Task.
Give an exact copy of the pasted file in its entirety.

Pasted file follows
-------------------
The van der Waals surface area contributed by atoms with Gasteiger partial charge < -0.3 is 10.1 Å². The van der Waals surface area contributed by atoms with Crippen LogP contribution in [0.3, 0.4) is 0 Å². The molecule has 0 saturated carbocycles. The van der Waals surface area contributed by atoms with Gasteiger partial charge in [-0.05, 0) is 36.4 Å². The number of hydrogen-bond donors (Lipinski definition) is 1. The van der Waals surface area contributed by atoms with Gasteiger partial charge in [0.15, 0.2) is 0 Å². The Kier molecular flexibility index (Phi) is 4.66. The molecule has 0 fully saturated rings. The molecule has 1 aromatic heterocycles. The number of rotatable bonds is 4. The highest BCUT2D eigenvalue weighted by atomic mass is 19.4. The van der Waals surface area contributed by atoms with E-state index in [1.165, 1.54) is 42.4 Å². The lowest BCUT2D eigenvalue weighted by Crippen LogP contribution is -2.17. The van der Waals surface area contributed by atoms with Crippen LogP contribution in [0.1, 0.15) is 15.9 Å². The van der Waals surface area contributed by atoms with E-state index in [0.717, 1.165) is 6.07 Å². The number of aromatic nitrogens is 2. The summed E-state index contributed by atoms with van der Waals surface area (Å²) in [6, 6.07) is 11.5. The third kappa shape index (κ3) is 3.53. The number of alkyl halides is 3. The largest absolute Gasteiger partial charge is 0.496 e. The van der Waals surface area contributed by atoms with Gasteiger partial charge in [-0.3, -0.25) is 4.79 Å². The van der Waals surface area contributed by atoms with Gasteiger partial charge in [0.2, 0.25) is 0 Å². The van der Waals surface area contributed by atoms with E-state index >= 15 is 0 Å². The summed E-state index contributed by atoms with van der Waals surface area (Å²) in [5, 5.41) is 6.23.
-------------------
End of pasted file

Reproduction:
The van der Waals surface area contributed by atoms with Gasteiger partial charge < -0.3 is 10.1 Å². The van der Waals surface area contributed by atoms with Crippen LogP contribution in [0.3, 0.4) is 0 Å². The molecule has 0 saturated carbocycles. The van der Waals surface area contributed by atoms with Gasteiger partial charge in [-0.05, 0) is 36.4 Å². The number of hydrogen-bond donors (Lipinski definition) is 1. The van der Waals surface area contributed by atoms with Gasteiger partial charge in [0.15, 0.2) is 0 Å². The Kier molecular flexibility index (Phi) is 4.66. The molecule has 0 fully saturated rings. The molecule has 1 aromatic heterocycles. The number of rotatable bonds is 4. The highest BCUT2D eigenvalue weighted by atomic mass is 19.4. The van der Waals surface area contributed by atoms with E-state index in [1.165, 1.54) is 42.4 Å². The lowest BCUT2D eigenvalue weighted by Crippen LogP contribution is -2.17. The van der Waals surface area contributed by atoms with Crippen LogP contribution in [0.1, 0.15) is 15.9 Å². The van der Waals surface area contributed by atoms with E-state index in [0.717, 1.165) is 6.07 Å². The number of aromatic nitrogens is 2. The summed E-state index contributed by atoms with van der Waals surface area (Å²) in [6, 6.07) is 11.5. The third kappa shape index (κ3) is 3.53. The number of alkyl halides is 3. The largest absolute Gasteiger partial charge is 0.496 e. The van der Waals surface area contributed by atoms with Gasteiger partial charge in [-0.3, -0.25) is 4.79 Å². The van der Waals surface area contributed by atoms with Gasteiger partial charge in [0.2, 0.25) is 0 Å². The van der Waals surface area contributed by atoms with E-state index >= 15 is 0 Å². The summed E-state index contributed by atoms with van der Waals surface area (Å²) in [5, 5.41) is 6.23.